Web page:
When visiting a small town there’s always that one spot that is clearly popular with the locals and in this case, it was Gecko Lounge on a Sunday evening. I arrived at about 18:00 and within an hour all the tables were full. Sunday is sushi special day (from 16:00 to 22:00) with half-price sushi. Nearly every single plate or platter that came out of the kitchen that evening was bearing sushi. It was really good sushi too! Gecko Lounge doesn’t look like a place that would do top-notch sushi. It looks more like a burger and beer joint, which they also do with different specials on different days. There’s also a kiddies menu and a jungle gym for them to enjoy while the adults enjoy a cold one (there’s an impressively well-stocked bar inside).
Contact: Tel 021 872 6010


6. Pub grub at The Bell Inn

If you are looking to have a couple of bevvies and a simple, but ample meal that won’t see you breaking the bank, then stop by this local watering hole in Church Street. There’s seating outside and inside and the waitrons are a cheerful and helpful bunch. The small pub-grub menu includes toasted sandwiches (from R20), burgers (from R32), fish & chips (R55), crumbed schnitzel with chips (R49) and salads (from R36). There are also big screens for those who want to catch the cricket or rugby.
Contact: Tel 021 873 1749


Where to stay in Wellington

Also read:


1. Bed and breakfast at Oude-Wellington Estate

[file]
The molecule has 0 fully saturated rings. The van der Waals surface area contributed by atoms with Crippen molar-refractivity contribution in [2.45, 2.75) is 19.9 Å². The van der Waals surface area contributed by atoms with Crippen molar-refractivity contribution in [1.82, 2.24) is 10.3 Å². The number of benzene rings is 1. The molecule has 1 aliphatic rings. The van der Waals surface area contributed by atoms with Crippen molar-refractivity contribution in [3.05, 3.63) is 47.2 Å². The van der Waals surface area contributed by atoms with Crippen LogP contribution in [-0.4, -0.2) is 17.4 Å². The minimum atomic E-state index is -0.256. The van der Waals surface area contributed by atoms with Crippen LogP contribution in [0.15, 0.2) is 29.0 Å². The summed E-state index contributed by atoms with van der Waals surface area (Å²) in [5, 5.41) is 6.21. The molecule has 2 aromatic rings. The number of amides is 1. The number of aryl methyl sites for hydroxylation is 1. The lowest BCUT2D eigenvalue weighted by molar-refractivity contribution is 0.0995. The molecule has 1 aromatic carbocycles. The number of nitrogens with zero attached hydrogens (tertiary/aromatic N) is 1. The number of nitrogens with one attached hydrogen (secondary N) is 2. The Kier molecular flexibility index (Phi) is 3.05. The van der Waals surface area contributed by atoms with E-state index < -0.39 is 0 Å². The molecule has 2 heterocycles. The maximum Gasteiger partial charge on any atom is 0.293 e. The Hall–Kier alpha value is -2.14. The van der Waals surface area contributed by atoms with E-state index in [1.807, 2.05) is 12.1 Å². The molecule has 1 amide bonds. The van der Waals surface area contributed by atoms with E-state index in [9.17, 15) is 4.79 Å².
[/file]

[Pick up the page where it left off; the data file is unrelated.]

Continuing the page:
The smell of thatch pervades every nook and cranny of this historic wine farm at the foot of the Bainskloof Pass. Apart from thatched roofs, the rooms all have beautiful wooden floors and huge wooden poles watch over you as you sleep. It just smells of history and I couldn’t help but wonder who had trodden those wooden floors before me. Well, the room I stayed in was actually a hen house when it was built in 1795, so it probably more like chickens scratching about. All the buildings on this farm have been lovingly restored over the years by Rolf Schumacher, who is one of the most affable people you can hope to meet. He loves people, so expect to have a chat or two while you are there.

There are two accommodation options – bed & breakfast from R550 per person a night and self-catering in the Hen House or Vineyard Cottage from R480 per person a night. Vineyard Cottage has a small braai area attached to it and all rooms come with linen and towels, including towels for the swimming pool. It is a family-friendly spot, but the pool is unfenced so little ones would need to be watched. There are walks to the dam and a fantastic picnic spot in the woods. Breakfast is served in the Manor House (dating back to 1835), either on the stoep in summer or by the gigantic fireplace in winter. The restaurant on the estate serves lunch and dinner every day (apparently the fillet steak is heavenly) and you can also do brandy and wine tastings. If you enjoy staying in places that ooze history, like dogs and cats (Rosie the sheepdog will happily accompany you on walks) and chats over a glass of wine, then Oude Wellington is just the spot! (By the way: the website doesn’t do it any justice.)
Contact: Tel 021 873 2262,


2. Pet-friendly Bastiaanskloof